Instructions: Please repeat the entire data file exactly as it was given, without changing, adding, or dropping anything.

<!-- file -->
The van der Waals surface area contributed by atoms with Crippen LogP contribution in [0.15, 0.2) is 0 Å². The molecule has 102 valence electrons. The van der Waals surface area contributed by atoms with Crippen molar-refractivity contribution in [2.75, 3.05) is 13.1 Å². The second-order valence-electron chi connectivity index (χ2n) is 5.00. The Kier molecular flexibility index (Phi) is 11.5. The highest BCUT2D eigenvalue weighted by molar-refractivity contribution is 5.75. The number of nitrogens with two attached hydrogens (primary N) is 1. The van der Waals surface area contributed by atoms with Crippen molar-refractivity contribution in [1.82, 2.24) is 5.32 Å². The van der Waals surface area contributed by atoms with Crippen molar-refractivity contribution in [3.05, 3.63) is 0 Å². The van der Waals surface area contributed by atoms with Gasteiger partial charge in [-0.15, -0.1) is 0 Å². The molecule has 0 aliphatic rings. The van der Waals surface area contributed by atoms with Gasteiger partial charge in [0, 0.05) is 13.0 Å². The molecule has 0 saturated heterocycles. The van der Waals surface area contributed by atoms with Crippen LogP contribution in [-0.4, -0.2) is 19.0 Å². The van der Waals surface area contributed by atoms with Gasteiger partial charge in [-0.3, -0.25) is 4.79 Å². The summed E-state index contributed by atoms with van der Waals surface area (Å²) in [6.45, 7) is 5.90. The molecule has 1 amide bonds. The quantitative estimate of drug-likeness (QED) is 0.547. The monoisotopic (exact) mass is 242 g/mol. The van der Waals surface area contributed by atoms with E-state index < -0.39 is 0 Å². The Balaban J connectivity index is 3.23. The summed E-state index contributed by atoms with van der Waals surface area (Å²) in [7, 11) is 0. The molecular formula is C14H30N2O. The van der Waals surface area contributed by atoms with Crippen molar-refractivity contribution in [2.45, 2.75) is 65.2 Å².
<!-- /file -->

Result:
The van der Waals surface area contributed by atoms with Crippen LogP contribution in [0.15, 0.2) is 0 Å². The molecule has 102 valence electrons. The van der Waals surface area contributed by atoms with Crippen molar-refractivity contribution in [2.75, 3.05) is 13.1 Å². The second-order valence-electron chi connectivity index (χ2n) is 5.00. The Kier molecular flexibility index (Phi) is 11.5. The highest BCUT2D eigenvalue weighted by molar-refractivity contribution is 5.75. The number of nitrogens with two attached hydrogens (primary N) is 1. The van der Waals surface area contributed by atoms with Crippen molar-refractivity contribution in [1.82, 2.24) is 5.32 Å². The van der Waals surface area contributed by atoms with Crippen molar-refractivity contribution in [3.05, 3.63) is 0 Å². The van der Waals surface area contributed by atoms with Gasteiger partial charge in [-0.15, -0.1) is 0 Å². The molecule has 0 aliphatic rings. The van der Waals surface area contributed by atoms with Gasteiger partial charge in [0, 0.05) is 13.0 Å². The molecule has 0 saturated heterocycles. The van der Waals surface area contributed by atoms with Crippen LogP contribution in [-0.4, -0.2) is 19.0 Å². The van der Waals surface area contributed by atoms with Gasteiger partial charge in [-0.3, -0.25) is 4.79 Å². The summed E-state index contributed by atoms with van der Waals surface area (Å²) in [6.45, 7) is 5.90. The molecule has 1 amide bonds. The quantitative estimate of drug-likeness (QED) is 0.547. The monoisotopic (exact) mass is 242 g/mol. The van der Waals surface area contributed by atoms with E-state index < -0.39 is 0 Å². The Balaban J connectivity index is 3.23. The summed E-state index contributed by atoms with van der Waals surface area (Å²) in [7, 11) is 0. The molecular formula is C14H30N2O. The van der Waals surface area contributed by atoms with Crippen molar-refractivity contribution in [2.45, 2.75) is 65.2 Å².